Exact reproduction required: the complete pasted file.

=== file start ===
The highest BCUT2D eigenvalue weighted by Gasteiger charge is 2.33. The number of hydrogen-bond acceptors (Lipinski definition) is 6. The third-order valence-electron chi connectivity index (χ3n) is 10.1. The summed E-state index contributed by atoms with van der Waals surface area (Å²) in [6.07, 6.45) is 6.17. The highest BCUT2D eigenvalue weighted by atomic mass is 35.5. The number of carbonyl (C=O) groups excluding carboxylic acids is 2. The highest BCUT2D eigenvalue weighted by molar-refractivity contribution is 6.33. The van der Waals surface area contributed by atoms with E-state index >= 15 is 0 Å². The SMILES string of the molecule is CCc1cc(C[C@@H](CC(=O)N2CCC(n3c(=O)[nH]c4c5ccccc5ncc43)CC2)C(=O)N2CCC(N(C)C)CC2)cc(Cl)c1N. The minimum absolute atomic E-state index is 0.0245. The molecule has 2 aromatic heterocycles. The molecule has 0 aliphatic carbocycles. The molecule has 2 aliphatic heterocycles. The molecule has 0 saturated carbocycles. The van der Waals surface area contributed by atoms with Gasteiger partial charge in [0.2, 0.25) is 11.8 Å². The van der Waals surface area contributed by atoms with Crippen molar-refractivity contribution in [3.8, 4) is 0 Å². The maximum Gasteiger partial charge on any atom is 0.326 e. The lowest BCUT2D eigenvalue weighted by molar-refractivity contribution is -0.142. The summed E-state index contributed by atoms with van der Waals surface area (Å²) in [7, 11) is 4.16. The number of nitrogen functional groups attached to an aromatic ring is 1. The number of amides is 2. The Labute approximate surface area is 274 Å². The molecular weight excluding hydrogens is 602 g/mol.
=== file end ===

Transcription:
The highest BCUT2D eigenvalue weighted by Gasteiger charge is 2.33. The number of hydrogen-bond acceptors (Lipinski definition) is 6. The third-order valence-electron chi connectivity index (χ3n) is 10.1. The summed E-state index contributed by atoms with van der Waals surface area (Å²) in [6.07, 6.45) is 6.17. The highest BCUT2D eigenvalue weighted by atomic mass is 35.5. The number of carbonyl (C=O) groups excluding carboxylic acids is 2. The highest BCUT2D eigenvalue weighted by molar-refractivity contribution is 6.33. The van der Waals surface area contributed by atoms with E-state index >= 15 is 0 Å². The SMILES string of the molecule is CCc1cc(C[C@@H](CC(=O)N2CCC(n3c(=O)[nH]c4c5ccccc5ncc43)CC2)C(=O)N2CCC(N(C)C)CC2)cc(Cl)c1N. The minimum absolute atomic E-state index is 0.0245. The molecule has 2 aromatic heterocycles. The molecule has 0 aliphatic carbocycles. The molecule has 2 aliphatic heterocycles. The molecule has 0 saturated carbocycles. The van der Waals surface area contributed by atoms with Gasteiger partial charge in [0.2, 0.25) is 11.8 Å². The van der Waals surface area contributed by atoms with Crippen molar-refractivity contribution in [3.8, 4) is 0 Å². The maximum Gasteiger partial charge on any atom is 0.326 e. The lowest BCUT2D eigenvalue weighted by molar-refractivity contribution is -0.142. The summed E-state index contributed by atoms with van der Waals surface area (Å²) in [7, 11) is 4.16. The number of nitrogen functional groups attached to an aromatic ring is 1. The number of amides is 2. The Labute approximate surface area is 274 Å². The molecular weight excluding hydrogens is 602 g/mol.